Springtime is a very significant and cathartic time for my family and I. This is when we ring in our New Year, better known as Nowruz or Iranian New Year, and shed everything that has served us no good. It’s a celebration that brings together people across different socio-political communities, who may not exactly see eye to eye at other times. Iranians or Persians—depending on whom you ask—will take credit for a lot of inventions, and will (politely) argue with you if you disagree with them. Some of these include algebra (never my strong suit), chess (defeated my brother a handful of times before forgetting how to play), and Shiraz wine (a touchy subject as alcohol has been prohibited in my darling homeland for almost forty years). But one phenomenon that is rarely mentioned is the concept of spring cleaning, as it relates to your home, as well as your soul.
During the weeks leading to the arrival of spring and the multi-century-old celebration, houses, apartments, and every dwelling in between are turned upside down—out with the old and in with the new, as they say. This practice of home improvement is intended to usher in a new and more positive energy that may have gotten diluted in the year gone by. And the road to getting the spring back in your step doesn’t end there. Tabletops are decorated with Haft-Seen, seven symbolic items starting with the letter “S” in the Persian alphabet arranged for good luck. These include sib (apple), sir (garlic), sabze (lentil sprouts), sumac, sekeh (coins), samanoo (sweet pudding), and senjed (dried fruit), and adding colourful painted eggs is also encouraged. The arrival of spring would also not be complete without a designated “spiritual cleansing” day. Based on an ancient Zoroastrian ritual, the Chaharshanbe Suri festival sees millions of Iranians around the world jumping over bush fires—or over a candle in an alleyway in my case—in hopes of purifying all the pain and unhappiness accumulated over the last year.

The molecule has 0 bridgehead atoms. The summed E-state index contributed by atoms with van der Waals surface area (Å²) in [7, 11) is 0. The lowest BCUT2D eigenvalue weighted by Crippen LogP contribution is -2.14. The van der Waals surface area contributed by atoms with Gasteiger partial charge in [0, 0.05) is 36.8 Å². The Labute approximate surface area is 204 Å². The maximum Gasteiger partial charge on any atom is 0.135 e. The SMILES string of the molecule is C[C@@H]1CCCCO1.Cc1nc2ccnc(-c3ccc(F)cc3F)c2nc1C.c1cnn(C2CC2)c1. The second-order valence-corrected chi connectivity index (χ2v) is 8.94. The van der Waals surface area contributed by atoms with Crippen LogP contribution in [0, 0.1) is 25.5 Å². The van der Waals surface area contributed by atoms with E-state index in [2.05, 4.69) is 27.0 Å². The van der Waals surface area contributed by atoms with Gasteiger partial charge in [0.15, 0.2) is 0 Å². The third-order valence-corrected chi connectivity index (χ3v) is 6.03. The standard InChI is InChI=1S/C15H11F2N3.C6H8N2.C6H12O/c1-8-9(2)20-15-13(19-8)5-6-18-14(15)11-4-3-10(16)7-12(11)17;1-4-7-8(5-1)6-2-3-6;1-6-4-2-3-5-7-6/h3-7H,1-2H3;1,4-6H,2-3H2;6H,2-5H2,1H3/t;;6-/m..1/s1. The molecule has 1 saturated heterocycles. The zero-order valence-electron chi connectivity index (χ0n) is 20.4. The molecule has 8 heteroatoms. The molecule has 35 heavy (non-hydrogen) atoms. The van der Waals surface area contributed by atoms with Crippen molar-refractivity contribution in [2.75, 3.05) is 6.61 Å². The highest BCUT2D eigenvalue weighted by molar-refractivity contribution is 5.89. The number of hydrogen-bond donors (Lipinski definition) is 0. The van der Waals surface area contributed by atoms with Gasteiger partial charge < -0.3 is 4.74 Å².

I was brought up to believe and still hold true that in order to get the most out of life, one must take a brave step forward and leave the past behind, where it belongs. Springtime gifts us with the opportunity to embrace change, and the new beginnings it brings can be quite profound. There’s a song by Tom Waits called “You Can Never Hold Back Spring” that I often play this time of year. “Even though you’ve lost your way, the world keeps dreaming of spring,” sings Waits. That message in the song is something I, along with the S/ team, wanted to capture in this issue. For every negative headline or mind-boggling item of news, there’s a powerful voice to counter it. We wanted to recognize the positivity the world is still capable of producing and present our vision of why spring is the happiest, most transformative, and the most infectious season.
Photography by Justin Aranha
Hair and Makeup by Tami El Sombati